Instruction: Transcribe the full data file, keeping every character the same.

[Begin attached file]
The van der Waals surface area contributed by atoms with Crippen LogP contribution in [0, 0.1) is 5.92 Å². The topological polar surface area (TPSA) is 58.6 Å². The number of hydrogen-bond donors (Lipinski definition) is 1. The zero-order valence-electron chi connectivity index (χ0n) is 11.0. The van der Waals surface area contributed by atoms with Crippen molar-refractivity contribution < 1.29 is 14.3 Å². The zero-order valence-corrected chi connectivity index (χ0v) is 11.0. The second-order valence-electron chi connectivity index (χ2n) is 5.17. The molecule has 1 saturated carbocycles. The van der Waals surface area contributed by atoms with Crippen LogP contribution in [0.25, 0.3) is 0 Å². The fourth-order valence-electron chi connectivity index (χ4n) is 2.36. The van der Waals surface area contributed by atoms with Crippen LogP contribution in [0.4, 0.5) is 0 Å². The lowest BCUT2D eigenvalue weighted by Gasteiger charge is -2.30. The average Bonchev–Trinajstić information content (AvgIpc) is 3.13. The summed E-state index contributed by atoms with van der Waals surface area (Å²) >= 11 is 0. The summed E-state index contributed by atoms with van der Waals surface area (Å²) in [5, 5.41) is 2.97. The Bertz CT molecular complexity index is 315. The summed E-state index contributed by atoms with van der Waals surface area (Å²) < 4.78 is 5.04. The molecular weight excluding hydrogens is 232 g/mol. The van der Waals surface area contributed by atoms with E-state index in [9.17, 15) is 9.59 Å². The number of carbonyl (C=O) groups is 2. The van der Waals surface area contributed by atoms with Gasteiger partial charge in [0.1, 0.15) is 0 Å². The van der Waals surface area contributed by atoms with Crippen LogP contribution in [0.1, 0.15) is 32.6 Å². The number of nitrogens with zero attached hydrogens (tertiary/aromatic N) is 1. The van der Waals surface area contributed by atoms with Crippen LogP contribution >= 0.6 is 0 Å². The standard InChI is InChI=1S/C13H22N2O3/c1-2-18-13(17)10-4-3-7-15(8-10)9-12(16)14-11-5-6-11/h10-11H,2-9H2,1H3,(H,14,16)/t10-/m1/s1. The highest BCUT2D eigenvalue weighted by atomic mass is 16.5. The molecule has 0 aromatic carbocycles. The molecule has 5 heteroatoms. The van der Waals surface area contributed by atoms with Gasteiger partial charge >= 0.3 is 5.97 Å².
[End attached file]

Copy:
The van der Waals surface area contributed by atoms with Crippen LogP contribution in [0, 0.1) is 5.92 Å². The topological polar surface area (TPSA) is 58.6 Å². The number of hydrogen-bond donors (Lipinski definition) is 1. The zero-order valence-electron chi connectivity index (χ0n) is 11.0. The van der Waals surface area contributed by atoms with Crippen molar-refractivity contribution < 1.29 is 14.3 Å². The zero-order valence-corrected chi connectivity index (χ0v) is 11.0. The second-order valence-electron chi connectivity index (χ2n) is 5.17. The molecule has 1 saturated carbocycles. The van der Waals surface area contributed by atoms with Crippen LogP contribution in [0.25, 0.3) is 0 Å². The fourth-order valence-electron chi connectivity index (χ4n) is 2.36. The van der Waals surface area contributed by atoms with Crippen LogP contribution in [0.4, 0.5) is 0 Å². The lowest BCUT2D eigenvalue weighted by Gasteiger charge is -2.30. The average Bonchev–Trinajstić information content (AvgIpc) is 3.13. The summed E-state index contributed by atoms with van der Waals surface area (Å²) >= 11 is 0. The summed E-state index contributed by atoms with van der Waals surface area (Å²) in [5, 5.41) is 2.97. The Bertz CT molecular complexity index is 315. The summed E-state index contributed by atoms with van der Waals surface area (Å²) < 4.78 is 5.04. The molecular weight excluding hydrogens is 232 g/mol. The van der Waals surface area contributed by atoms with E-state index in [9.17, 15) is 9.59 Å². The number of carbonyl (C=O) groups is 2. The van der Waals surface area contributed by atoms with Gasteiger partial charge in [0.1, 0.15) is 0 Å². The van der Waals surface area contributed by atoms with Crippen LogP contribution in [0.1, 0.15) is 32.6 Å². The number of nitrogens with zero attached hydrogens (tertiary/aromatic N) is 1. The van der Waals surface area contributed by atoms with Crippen LogP contribution >= 0.6 is 0 Å². The standard InChI is InChI=1S/C13H22N2O3/c1-2-18-13(17)10-4-3-7-15(8-10)9-12(16)14-11-5-6-11/h10-11H,2-9H2,1H3,(H,14,16)/t10-/m1/s1. The highest BCUT2D eigenvalue weighted by atomic mass is 16.5. The molecule has 0 aromatic carbocycles. The molecule has 5 heteroatoms. The van der Waals surface area contributed by atoms with Gasteiger partial charge >= 0.3 is 5.97 Å².